Blowing-out areas of a photograph
There’s a belief in photography that the eye is drawn to the brightest part of an image. This assumption most likely is correct. In fact, photographers and other artists have long used dark and light areas in their work for directing the eyes of their viewers. Think of a picture - a photograph or a painting - where the edges are darker than the interior portion. That dark area acts like a frame, subtlety telling the viewer where their eyes need to go, which is towards the interior where the subject lies.
So it would seem self-defeating to take a picture that includes bright and especially grossly overexposed areas that may distract the viewer from the photo’s main subject. But many photographers and artists do take pictures this way, including myself. It’s something that's always appealed to me. I’ve never been able to explain why and certainly have never been able to present a cogent argument rationalizing its inclusion in an image. But that is unimportant. I think the bottom line is that bright and ultra-bright areas, though they may be competing with the subject, can be dynamic in a photograph. I believe it’s the sheer intensity of the light, independent of whatever the subject is, that helps capture and hold my attention. The subject is still there and just as important. It’s just that now the whole image is more vibrant and exciting.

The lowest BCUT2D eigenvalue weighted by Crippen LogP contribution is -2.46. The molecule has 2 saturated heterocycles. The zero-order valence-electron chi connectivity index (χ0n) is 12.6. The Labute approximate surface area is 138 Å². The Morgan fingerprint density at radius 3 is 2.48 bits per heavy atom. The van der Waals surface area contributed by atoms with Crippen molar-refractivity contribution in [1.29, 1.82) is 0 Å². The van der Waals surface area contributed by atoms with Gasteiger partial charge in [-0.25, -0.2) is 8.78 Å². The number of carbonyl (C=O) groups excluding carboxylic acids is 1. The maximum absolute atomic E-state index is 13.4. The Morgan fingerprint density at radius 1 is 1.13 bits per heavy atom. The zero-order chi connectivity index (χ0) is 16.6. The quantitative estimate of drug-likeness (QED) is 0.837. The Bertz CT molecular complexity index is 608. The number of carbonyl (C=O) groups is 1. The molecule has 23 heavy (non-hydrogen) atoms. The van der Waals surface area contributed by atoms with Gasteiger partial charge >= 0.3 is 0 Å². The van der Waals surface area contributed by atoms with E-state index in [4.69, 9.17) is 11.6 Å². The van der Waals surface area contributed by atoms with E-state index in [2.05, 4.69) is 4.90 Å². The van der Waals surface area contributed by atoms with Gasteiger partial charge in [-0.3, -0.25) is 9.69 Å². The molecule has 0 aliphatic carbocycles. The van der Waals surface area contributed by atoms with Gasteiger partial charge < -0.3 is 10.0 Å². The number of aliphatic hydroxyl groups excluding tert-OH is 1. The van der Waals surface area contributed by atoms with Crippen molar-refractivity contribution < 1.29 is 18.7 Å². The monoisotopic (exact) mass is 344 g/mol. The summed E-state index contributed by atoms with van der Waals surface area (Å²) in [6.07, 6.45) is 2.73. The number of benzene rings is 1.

There are times when a bright light has a more practical purpose in a photograph. That's when it provides the illumination for the image. Without that light, there would be no picture. Of course, the light itself doesn’t have to be in the photo. Just the areas being lit can be included. But, as I’ve mentioned before, that bright area could be responsible for making the picture that much more appealing.
In addition, bright light can be used to hide an ugly or intrusive background. In the photos below, there were elements outside that I felt would hurt the photographs. Blowing out the backgrounds prevented this from happening.
Bright light works well as a clean, white, nonintrusive background for the subject. As seen in the image below, that and the odd highlighting around each chair help to define and separate each one. In addition, the overexposed areas adds some diffusion that softens the picture a bit.
I’ve seen many photographs where tunnels, corridors, passageways, and footpaths have ended in scary, mysterious, darkness. There seems to be a natural connection among those three qualities. It’s as if each one depends on the other two. However, replacing a dark area with a very bright one can often produce an equally scary and mysterious image. I think it’s the fact that whether an area is very dark or very bright, we just don’t know what awaits us there. But it’s interesting to consider how a grossly overexposed area also can connote heavenliness. It’s like people on the verge of death who see a bright light that pleasantly beckons them forward.
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Finding The Shot
Focus And Blur
Lighting The Subject